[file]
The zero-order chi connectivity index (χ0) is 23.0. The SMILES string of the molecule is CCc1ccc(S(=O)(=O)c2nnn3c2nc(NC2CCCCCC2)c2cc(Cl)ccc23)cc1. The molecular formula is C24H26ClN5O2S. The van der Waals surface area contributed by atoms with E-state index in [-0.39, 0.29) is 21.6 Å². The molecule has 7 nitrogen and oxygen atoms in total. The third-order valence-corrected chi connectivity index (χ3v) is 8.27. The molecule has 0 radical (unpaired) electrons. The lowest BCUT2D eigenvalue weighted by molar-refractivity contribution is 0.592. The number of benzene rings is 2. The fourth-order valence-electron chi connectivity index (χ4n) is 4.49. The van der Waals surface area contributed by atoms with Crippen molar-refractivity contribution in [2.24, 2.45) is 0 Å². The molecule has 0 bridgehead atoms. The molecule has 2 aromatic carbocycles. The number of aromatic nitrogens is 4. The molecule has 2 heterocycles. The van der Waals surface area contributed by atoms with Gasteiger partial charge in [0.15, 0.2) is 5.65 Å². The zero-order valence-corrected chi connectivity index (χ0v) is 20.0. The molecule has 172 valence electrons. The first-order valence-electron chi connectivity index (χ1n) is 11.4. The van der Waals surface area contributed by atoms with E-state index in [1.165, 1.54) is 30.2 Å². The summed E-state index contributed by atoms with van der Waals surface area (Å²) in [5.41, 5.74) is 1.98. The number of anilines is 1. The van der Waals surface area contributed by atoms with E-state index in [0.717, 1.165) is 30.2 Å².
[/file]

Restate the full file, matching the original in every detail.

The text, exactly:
The zero-order chi connectivity index (χ0) is 23.0. The SMILES string of the molecule is CCc1ccc(S(=O)(=O)c2nnn3c2nc(NC2CCCCCC2)c2cc(Cl)ccc23)cc1. The molecular formula is C24H26ClN5O2S. The van der Waals surface area contributed by atoms with E-state index in [-0.39, 0.29) is 21.6 Å². The molecule has 7 nitrogen and oxygen atoms in total. The third-order valence-corrected chi connectivity index (χ3v) is 8.27. The molecule has 0 radical (unpaired) electrons. The lowest BCUT2D eigenvalue weighted by molar-refractivity contribution is 0.592. The number of benzene rings is 2. The fourth-order valence-electron chi connectivity index (χ4n) is 4.49. The van der Waals surface area contributed by atoms with Crippen molar-refractivity contribution in [2.24, 2.45) is 0 Å². The molecule has 0 bridgehead atoms. The molecule has 2 aromatic carbocycles. The number of aromatic nitrogens is 4. The molecule has 2 heterocycles. The van der Waals surface area contributed by atoms with Gasteiger partial charge in [0.15, 0.2) is 5.65 Å². The zero-order valence-corrected chi connectivity index (χ0v) is 20.0. The molecule has 172 valence electrons. The first-order valence-electron chi connectivity index (χ1n) is 11.4. The van der Waals surface area contributed by atoms with E-state index in [1.165, 1.54) is 30.2 Å². The summed E-state index contributed by atoms with van der Waals surface area (Å²) in [5.41, 5.74) is 1.98. The number of anilines is 1. The van der Waals surface area contributed by atoms with E-state index in [0.717, 1.165) is 30.2 Å².